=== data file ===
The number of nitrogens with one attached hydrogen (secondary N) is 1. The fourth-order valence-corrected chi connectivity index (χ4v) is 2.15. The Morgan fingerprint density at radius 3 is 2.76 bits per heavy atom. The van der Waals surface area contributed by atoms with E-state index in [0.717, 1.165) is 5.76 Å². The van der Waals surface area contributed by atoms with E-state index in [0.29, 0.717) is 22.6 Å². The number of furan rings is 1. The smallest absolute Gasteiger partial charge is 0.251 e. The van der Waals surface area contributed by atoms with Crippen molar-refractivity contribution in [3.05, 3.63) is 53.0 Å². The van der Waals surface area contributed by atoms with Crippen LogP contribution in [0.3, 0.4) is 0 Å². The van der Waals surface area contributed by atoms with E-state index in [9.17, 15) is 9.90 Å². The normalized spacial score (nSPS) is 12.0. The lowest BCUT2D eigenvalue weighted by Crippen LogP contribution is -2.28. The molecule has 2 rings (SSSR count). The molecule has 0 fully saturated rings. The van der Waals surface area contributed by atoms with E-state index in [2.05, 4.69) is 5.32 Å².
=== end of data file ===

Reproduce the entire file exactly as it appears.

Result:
The number of nitrogens with one attached hydrogen (secondary N) is 1. The fourth-order valence-corrected chi connectivity index (χ4v) is 2.15. The Morgan fingerprint density at radius 3 is 2.76 bits per heavy atom. The van der Waals surface area contributed by atoms with E-state index in [0.717, 1.165) is 5.76 Å². The van der Waals surface area contributed by atoms with E-state index in [0.29, 0.717) is 22.6 Å². The number of furan rings is 1. The smallest absolute Gasteiger partial charge is 0.251 e. The van der Waals surface area contributed by atoms with Crippen molar-refractivity contribution in [3.05, 3.63) is 53.0 Å². The van der Waals surface area contributed by atoms with Crippen LogP contribution in [0.3, 0.4) is 0 Å². The van der Waals surface area contributed by atoms with E-state index in [9.17, 15) is 9.90 Å². The normalized spacial score (nSPS) is 12.0. The lowest BCUT2D eigenvalue weighted by Crippen LogP contribution is -2.28. The molecule has 2 rings (SSSR count). The molecule has 0 fully saturated rings. The van der Waals surface area contributed by atoms with E-state index in [2.05, 4.69) is 5.32 Å².